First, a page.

As I struggled through the book, yet another terrorist attack was taking place in Europe, this time in Barcelona. I have no argument with Murray on our vulnerability to terrorist attacks, or on the need for effective immigration control. It is not with his accounts of terrorist attacks in Europe or on his detailed description of the immigration crisis that I have difficulty, but with his single unifying explanation for these troubles – a Europe that has lost its Christian culture. Without this, Murray proclaims (and I think this is the correct word, for this book is more polemic than reasoned argument) Europe has become weakened and weary, at the mercy of a political class that has lost touch with its people and has become weak-kneed in the face of the tyranny of political correctness.
In spite of the quality of the writing, I read it to the end. In literary terms, it flows beautifully, but as investigative journalism it is at best shoddy workmanship, and at worst deliberate misinformation. I’d hazard a guess that it is the second, for it smuggles half-truths and lies along with accurate reportage, and that takes some ingenuity.
For example, Murray recounts the emotion stirred Europe by the death of the three-year-old Syrian boy whose parents had had a visa application to Canada turned down. He concludes the paragraph thus:
Political opponents of the Stephen Harper government that was then in office made significant capital out of Canada’s alleged failure to save the life of the three year old. The Harper government lost the subsequent election.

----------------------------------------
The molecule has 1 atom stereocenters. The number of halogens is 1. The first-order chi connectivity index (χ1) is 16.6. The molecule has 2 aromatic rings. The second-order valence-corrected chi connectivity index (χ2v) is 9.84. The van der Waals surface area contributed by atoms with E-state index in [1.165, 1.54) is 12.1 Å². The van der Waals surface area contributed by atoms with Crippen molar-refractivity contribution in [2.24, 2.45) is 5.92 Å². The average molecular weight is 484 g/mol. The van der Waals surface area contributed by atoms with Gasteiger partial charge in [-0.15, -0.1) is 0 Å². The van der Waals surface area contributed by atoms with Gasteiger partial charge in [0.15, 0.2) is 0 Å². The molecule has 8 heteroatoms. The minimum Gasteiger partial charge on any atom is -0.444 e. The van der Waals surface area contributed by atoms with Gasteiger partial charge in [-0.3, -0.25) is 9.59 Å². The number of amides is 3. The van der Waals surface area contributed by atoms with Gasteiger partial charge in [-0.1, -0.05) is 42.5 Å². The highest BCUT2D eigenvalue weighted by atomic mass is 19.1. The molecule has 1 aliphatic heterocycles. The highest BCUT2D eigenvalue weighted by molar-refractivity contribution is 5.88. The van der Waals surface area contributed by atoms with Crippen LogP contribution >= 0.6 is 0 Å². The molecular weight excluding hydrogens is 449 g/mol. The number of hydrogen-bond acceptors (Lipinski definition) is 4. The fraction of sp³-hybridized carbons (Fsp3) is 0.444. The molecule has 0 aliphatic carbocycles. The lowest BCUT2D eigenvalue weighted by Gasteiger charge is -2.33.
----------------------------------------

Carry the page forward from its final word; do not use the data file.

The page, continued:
Note that Murray does not say that the emotional response to the tragic death of the child caused Harper to lose the election – he is far too clever for that - rather he adds the final sentence leaving the reader to deduce cause from outcome.
Placing stuff he dislikes within inverted commas is a favourite ploy, suggesting to the reader a sneering tone, as in this passage:
Yet whenever our governments and armies get involved in anything in the name of these ‘human rights’ – in Iraq in 2003 - we seemed to make things worse.
Well, he is a journalist, not an historian, but one still reels from the absurd notion that the invasion of Iraq in 2003 was prompted by human rights.
While claiming that in the UK we are abandoning the rule of law, the writer suggests that our human rights legislation (at the heart of our rule of law) should be disregarded. This is the man who regards the English Defence League as the secondary problem and Islamism as the primary one. Why not see both sides equally to blame?
Murray claims that the housing shortage in the UK is ‘largely caused by immigration’, a commonly held belief that isn’t justified by the evidence.  It’s a particularly heinous claim when we consider that London, where the housing shortage is most acute, is deeply affected by property speculation.
Murray wants to alarm his reader by telling them the Muslim population doubled between the 2001 and 2011 census, but again this is simply not true. The Muslim population rose from 3% in 2001 to 4.8% in 2011, in other words it rose by just over half, while meanwhile the rate of increase slowed. And yet, this purports to be a serious, well-researched book, with references and everything.
I started keeping notes on the number of dubious leaps of logic and false reporting, but grew so weary that I almost missed the final insult to the reader’s intelligence. In a passage arguing that immigrants to Europe are unwilling to become ‘European’ (whatever that means) Murray quotes the Office for National Statistics (ONS) as reporting that Mohammed had become the most popular newborn boy’s name in England and Wales in 2016. The problem is that the ONS have not yet reported on 2016, and in their 2015 report, the most popular name was Oliver. If indeed we were to derive understanding of trends from such information, we would surely conclude that in England and Wales the prevailing cultural meme is Dickensian.